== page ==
House Cleaners tidy bathroom nightmare
When we started Choice Cleaning about 10 years ago, our work mostly involved cleaning apartment complexes after tenants moved out. We loved transforming a dirty home into a sparkling sanctuary. But we quickly found that many of those who rent, perhaps because they’re living in a temporary home, neglect upkeep and don’t bother to tidy up before they leave, leaving us with some nightmarish bathroom cleanings. With homeowners, we more often clean a livable home, but we still walk into our share of nightmares.
In the bathrooms, we regularly find tubs coated in soap scum and slime, mirrors completely obscured by water spots and toothpaste, sinks covered with hair clippings, hairspray and other residue, and toilets transformed into something you wouldn’t even see in a portable restroom. You know that warm, comfortable feeling you only experience at home, when you let yourself go and don’t worry about a thing? Well, for some, that includes failing to properly aim while using the bathroom.
Ready and willing to save the day, we put on our gloves, grab our chisels and set to work. Recently, we estimated a job for a couple moving to another city — a combined residential and move-out clean. (Our regular cleans start at $95, but more work-intensive move-out cleans begin at $175.) On a swift house tour, rather than let us in the bathrooms — which typically require the most time to clean of any room — our prospective customer simply opened the door and said, “Bathroom, shower, toilet.” We submitted our bid of $275, which he accepted on the spot — eerily fast.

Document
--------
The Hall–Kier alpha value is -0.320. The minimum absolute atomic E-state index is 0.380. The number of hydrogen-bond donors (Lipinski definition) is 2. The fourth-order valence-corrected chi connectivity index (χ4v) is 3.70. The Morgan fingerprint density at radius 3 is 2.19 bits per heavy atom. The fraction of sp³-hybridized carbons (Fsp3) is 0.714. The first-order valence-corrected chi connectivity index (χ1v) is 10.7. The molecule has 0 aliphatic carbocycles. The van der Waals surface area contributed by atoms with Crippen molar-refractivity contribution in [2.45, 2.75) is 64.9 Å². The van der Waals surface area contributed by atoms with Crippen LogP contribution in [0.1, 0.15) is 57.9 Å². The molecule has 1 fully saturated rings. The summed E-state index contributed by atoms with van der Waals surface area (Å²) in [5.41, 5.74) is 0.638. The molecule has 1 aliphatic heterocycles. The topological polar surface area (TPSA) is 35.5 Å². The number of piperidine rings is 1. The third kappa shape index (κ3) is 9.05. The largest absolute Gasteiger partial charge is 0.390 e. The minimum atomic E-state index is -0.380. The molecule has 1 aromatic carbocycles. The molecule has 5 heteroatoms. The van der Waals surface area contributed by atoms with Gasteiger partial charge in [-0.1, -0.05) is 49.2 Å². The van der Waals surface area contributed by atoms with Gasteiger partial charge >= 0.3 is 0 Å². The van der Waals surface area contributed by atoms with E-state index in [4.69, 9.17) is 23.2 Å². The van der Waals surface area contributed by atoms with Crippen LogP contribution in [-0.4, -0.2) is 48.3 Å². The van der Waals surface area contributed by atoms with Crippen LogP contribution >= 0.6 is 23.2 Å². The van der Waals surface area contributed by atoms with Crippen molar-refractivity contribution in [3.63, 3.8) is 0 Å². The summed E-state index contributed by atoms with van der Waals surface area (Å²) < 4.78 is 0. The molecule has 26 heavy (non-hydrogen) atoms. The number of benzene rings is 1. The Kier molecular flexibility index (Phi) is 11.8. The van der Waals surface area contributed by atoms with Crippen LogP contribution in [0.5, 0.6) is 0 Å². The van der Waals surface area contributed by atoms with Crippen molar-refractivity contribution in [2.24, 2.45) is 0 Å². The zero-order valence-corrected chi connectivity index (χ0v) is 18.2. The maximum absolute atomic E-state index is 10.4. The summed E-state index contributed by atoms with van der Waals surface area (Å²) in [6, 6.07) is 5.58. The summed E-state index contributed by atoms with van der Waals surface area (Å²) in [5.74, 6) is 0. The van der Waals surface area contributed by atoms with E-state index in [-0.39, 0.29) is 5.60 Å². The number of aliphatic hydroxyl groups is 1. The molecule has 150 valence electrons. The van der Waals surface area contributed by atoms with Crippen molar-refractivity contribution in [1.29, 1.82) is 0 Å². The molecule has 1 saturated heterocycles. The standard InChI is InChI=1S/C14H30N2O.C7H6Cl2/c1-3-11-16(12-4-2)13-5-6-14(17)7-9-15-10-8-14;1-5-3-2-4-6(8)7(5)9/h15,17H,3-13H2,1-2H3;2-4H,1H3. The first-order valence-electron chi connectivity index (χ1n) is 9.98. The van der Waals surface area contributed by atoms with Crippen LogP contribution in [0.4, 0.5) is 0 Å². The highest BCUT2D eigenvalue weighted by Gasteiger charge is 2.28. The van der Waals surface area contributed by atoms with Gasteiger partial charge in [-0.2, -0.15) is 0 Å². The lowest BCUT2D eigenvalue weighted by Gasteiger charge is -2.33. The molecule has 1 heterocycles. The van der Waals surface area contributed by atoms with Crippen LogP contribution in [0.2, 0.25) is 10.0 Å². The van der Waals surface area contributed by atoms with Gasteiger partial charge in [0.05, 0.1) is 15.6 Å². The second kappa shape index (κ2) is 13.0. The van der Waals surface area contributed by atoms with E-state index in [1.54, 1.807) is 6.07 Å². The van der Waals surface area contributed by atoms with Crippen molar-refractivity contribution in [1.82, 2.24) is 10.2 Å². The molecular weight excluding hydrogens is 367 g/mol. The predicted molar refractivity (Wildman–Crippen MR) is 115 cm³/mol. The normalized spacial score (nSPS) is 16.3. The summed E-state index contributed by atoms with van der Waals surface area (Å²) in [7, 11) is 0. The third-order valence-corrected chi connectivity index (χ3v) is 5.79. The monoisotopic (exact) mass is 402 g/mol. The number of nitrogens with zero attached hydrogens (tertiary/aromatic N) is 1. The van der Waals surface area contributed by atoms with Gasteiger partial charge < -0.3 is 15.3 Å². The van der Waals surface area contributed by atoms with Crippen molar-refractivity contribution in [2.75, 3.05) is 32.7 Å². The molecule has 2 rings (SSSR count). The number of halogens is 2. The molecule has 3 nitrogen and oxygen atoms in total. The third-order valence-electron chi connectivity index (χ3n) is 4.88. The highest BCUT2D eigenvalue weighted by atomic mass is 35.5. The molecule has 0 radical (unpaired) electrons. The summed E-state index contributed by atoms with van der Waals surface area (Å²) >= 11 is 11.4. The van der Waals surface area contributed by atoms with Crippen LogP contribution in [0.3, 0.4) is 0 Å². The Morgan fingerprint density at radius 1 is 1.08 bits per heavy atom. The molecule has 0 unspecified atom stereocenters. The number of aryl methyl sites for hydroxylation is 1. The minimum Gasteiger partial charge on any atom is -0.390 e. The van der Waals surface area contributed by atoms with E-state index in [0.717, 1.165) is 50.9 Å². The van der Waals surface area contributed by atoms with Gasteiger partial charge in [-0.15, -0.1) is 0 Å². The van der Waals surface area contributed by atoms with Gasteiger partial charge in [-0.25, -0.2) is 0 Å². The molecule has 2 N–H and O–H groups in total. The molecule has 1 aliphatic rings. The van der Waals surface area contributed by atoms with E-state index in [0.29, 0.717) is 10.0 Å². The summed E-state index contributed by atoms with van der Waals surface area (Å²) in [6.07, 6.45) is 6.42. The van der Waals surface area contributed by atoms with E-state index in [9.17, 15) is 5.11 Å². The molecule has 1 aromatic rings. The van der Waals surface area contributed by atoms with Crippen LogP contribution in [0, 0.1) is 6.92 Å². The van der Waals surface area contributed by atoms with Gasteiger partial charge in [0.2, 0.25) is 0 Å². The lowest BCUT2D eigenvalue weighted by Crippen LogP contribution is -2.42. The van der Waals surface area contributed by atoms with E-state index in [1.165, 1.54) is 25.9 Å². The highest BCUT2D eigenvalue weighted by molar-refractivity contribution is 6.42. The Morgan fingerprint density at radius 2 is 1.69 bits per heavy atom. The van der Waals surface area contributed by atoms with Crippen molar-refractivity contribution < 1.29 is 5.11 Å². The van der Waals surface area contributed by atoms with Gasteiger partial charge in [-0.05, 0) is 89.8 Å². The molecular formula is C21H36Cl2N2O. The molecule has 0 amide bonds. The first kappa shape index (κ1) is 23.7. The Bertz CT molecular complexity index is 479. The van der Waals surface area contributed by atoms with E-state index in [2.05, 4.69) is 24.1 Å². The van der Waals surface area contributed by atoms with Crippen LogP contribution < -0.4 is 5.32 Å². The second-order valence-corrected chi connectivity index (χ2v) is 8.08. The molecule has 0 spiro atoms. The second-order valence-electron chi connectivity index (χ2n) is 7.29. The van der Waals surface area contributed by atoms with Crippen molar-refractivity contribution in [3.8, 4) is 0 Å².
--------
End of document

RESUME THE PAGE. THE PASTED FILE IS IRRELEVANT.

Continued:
When we returned to the house about a week later, we immediately noticed issues concealed during the walk-through, such as carpet turned from a lovely shade of blue to cream by prodigious amounts of dog hair. But nothing could have prepared us for the bathrooms, where we’d been denied full access previously. The once cream-colored insert tub was black from the bottom to about 3 feet up the walls. Hair, toothpaste and nail clippings blanketed the white sink, turning it a greenish, speckled color. But the pièce de résistance was the toilet.
Clearly in the four years the couple lived there, a toilet brush never touched that rarely flushed commode. It was covered in — well, you know — and the walls and floor took the extras the toilet couldn’t handle. Our faces felt flushed with disgust. This made the nastiest truck-stop restroom look downright immaculate and there were two other bathrooms in similar shape. Being professionals, we set to work, using heavy duty cleaners and razor blades to scrape off thick scum. In addition, we applied serious elbow grease, our most proven cleaner. We scrubbed and scrubbed and scrubbed until we were happy with the results.
Not surprisingly, when the couple returned, they told us their house, including those horrific bathrooms, hadn’t looked this good since they moved in. At the end of the day, that’s the payoff for dirty jobs. No one wants to walk into a nightmare. But we take pride in the sense of accomplishment that comes with cleaning it up. As for the bathroom surprises, we didn’t charge extra. But when we estimate jobs now, we lift toilet seats and thoroughly inspect everything customers want cleaned.